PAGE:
Private sex text
There are an estimated 1,500 dating sites on the web, promising everything from the delivery of a soulmate (Match.com, e Harmony) to casual sex partners located within walking distance (Grindr).
This might be a particular concern for individuals who use niche dating sites, such as HIV-positive or queer dating sites," warns the EFF.A few big ones signaled that they'd agree to a Do Not Track option, but critics pointed out that the move was basically a promise for self-regulation (and effective self-policing on privacy issues is not something online companies are well known for)."This is a big step in the right direction for securing user privacy rights in the digital environment, but we’ve still got a long way to go."If someone broke into my house and put a videocam in my bedroom, would we really let him get away with it if he said, I wasn't intending to invade your privacy, I just run a business where we sell sex tapes?" Andrews says, putting the decision in perspective.If the court issues an order, you've got to do it" [says Sablone].
While businesses routinely delete old records to protect themselves from future legal discovery requests, many online dating sites don't.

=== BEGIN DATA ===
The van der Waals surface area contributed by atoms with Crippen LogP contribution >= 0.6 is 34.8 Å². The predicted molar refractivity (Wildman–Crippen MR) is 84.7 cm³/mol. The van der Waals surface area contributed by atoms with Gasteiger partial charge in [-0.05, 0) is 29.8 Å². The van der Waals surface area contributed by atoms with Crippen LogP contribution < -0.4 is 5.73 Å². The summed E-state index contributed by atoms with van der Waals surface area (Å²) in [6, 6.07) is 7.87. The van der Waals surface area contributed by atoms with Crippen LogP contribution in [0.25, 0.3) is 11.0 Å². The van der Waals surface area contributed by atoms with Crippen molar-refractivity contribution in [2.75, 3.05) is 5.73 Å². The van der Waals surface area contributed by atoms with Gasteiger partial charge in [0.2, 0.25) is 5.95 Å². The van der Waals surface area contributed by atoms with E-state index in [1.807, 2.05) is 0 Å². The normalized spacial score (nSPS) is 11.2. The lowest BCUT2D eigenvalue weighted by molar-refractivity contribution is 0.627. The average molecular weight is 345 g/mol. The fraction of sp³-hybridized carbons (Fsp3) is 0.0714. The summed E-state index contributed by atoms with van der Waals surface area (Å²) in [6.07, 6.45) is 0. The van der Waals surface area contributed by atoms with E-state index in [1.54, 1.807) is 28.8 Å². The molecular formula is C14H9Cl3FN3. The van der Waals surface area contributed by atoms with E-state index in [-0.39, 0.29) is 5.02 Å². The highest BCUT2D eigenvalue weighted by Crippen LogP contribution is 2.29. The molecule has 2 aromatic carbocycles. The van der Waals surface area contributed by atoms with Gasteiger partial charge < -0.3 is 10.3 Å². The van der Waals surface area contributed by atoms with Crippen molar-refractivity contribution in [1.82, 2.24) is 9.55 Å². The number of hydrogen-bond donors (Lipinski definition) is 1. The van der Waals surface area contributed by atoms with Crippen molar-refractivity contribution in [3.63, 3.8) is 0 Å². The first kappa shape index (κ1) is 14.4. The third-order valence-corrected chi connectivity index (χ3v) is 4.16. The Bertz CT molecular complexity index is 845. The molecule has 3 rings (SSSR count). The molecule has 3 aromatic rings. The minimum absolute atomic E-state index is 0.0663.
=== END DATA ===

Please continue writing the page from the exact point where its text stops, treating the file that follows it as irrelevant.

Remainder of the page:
Meanwhile, existing laws are not even close to adequate.
The Electronic Communications Privacy Act, which deals with government intrusions, was enacted in 1986.
And according to a new report by the Electronic Frontier Foundation, they do a really bad job of keeping it private, leaving personal information like sexual identity and relationship history obtainable by such diverse parties as the courts, future employers, advertising companies, and hackers.
To begin with, many sites fail to maintain the minimum level of security that could dissuade a not especially skilled hacker from logging onto someone's profile and stealing their information, or nightmarishly, posing as them and sending messages through their account.
"Ok Cupid says it can limit who sees your profile – for example, users who identify as gay or bisexual may opt out of being seen by straight people," said EFF technologist Seth Schoen in a press release.